Just a couple of weeks after Branson officials heard one proposal for affordable housing, a second proposal was brought before the Board of Aldermen.
The nonprofit agency Jesus Was Homeless unveiled a plan for a subdivision of small, affordable homes – often called “tiny homes,” – for individuals and couples.
Jesus Was Homeless Executive Director Bryan Stallings said the gated community, called Hope Village, would be located just north of the Jesus Was Homeless facility on Gretna Road and would contain 45 homes on five acres. Each home would be 400 square feet.
“I’m excited about bringing this project to Branson to move people out of extended-stay hotels,” Stallings told the aldermen.
According to Stallings, Hope Village would provide a way to provide permanent and affordable housing to people who were displaced by 2017 flooding, the chronically homeless, those receiving disability assistance or food stamps, and those living below the poverty line.
“We would anticipate keeping the rents, all utilities included, around $400 a month, so it would be very affordable for our friends and neighbors who live in the hotels,” Stallings said.
If everything goes according to plan, construction would start in 2020 with the first homes being completed in 2021.
These would be stick-built homes,” Stallings said. “They would not be pre-fab homes. They would be built from the ground up. The concept would be to have large porches on them, so that we can really develop community there.”
He said each home would have one bedroom, a full kitchen, and a bathroom.
On Tuesday, Stalling was simply asking for initial approval from the board, which was granted with a 5-0 vote (Alderman Kevin McConnell was absent.) With that endorsement, Jesus Was Homeless can now apply for Community Development Block Grant - Disaster Recovery funding (CDBG-DR funding). If that grant is secured, Jesus Was Homeless would then go through the city’s normal planning & zoning process. However, Branson Planning Director Joel Hornickel said his department has reviewed the proposal and that “they are in good shape.”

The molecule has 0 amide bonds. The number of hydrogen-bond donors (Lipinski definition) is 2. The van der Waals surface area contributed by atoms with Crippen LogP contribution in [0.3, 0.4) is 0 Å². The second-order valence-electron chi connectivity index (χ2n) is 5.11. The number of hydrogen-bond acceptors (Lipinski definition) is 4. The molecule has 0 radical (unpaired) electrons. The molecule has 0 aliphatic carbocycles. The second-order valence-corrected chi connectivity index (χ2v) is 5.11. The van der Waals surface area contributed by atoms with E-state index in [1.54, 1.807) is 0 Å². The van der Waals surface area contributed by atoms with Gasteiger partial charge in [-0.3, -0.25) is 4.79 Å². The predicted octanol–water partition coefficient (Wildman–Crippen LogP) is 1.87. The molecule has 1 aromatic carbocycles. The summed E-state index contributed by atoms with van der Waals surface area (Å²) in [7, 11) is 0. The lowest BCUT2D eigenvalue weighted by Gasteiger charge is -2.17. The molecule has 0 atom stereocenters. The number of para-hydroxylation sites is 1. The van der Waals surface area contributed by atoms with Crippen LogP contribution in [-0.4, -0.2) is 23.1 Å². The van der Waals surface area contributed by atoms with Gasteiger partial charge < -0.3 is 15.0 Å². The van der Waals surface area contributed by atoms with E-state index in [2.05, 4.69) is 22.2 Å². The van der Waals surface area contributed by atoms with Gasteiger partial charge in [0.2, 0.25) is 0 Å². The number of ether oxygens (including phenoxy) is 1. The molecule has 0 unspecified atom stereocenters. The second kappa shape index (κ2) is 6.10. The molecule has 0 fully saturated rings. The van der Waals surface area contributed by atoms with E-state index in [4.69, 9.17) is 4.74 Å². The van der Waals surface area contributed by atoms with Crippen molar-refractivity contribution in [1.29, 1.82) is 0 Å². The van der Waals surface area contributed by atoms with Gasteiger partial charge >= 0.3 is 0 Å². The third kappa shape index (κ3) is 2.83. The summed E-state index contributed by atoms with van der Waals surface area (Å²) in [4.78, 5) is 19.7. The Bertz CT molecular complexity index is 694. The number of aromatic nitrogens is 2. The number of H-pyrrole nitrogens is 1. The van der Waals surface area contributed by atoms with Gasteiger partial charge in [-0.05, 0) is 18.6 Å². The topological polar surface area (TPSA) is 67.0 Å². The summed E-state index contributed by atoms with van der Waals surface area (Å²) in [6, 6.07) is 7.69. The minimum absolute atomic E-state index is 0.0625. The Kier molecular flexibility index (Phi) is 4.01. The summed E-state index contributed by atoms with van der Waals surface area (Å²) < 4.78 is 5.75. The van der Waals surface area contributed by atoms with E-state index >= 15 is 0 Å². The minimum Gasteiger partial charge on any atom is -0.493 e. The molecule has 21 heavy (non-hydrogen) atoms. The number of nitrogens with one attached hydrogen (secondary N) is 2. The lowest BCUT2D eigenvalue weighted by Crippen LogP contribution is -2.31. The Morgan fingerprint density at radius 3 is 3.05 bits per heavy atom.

Hornickel said the location has a lot of advantages.
“One of things we are truly excited about is there is continuous sidewalk from this property to 76, and this property is in very close proximity to a lot of jobs,” Hornickel said. “So if someone wouldn’t have a car, it’s still a location that’s very close to jobs.”
Stallings said the plans also call for some micro businesses to be built in Hope Village, including an auto service shop and an art studio, which will piggy-back with Jesus Was Homeless’ job-training program.
Current plans also call for the development to include a missions bunkhouse that can be rented by church groups.
“We get lots of calls from church groups for a place to stay,” he said.
Last month, the aldermen gave it’s approval to another proposed affordable housing development that would be located on Fall Creek Road, just outside city limits. That development would include housing for families. It is also hoping to secure CDBG-DR funding. City Administrator Stan Dobbins said he expects the aldermen to hear a third proposal for affordable housing in the near future.
The city’s planning commission recently heard a proposal about affordable housing in the Branson Hills area. Dobbins said the project proposed by Jesus Was Homeless project is “a great need” in the community.
Affordable housing has long been a topic of discussion in the Branson area; however, it became a bigger focal point in March when RDG Planning & Design presented the results of a study commissioned by Taney County Partnership that showed a lack of affordable housing for households making less than $25,000 a year.
Mayor Edd Akers said there is a lot of activity from those who want to develop affordable housing.
“It’s been a focal point for us to look at, trying to see what we can do to help and have affordable housing, not just for the folks that are in the extended-stays, but also for folks who are trying to make a living and work in our businesses,” Akers said.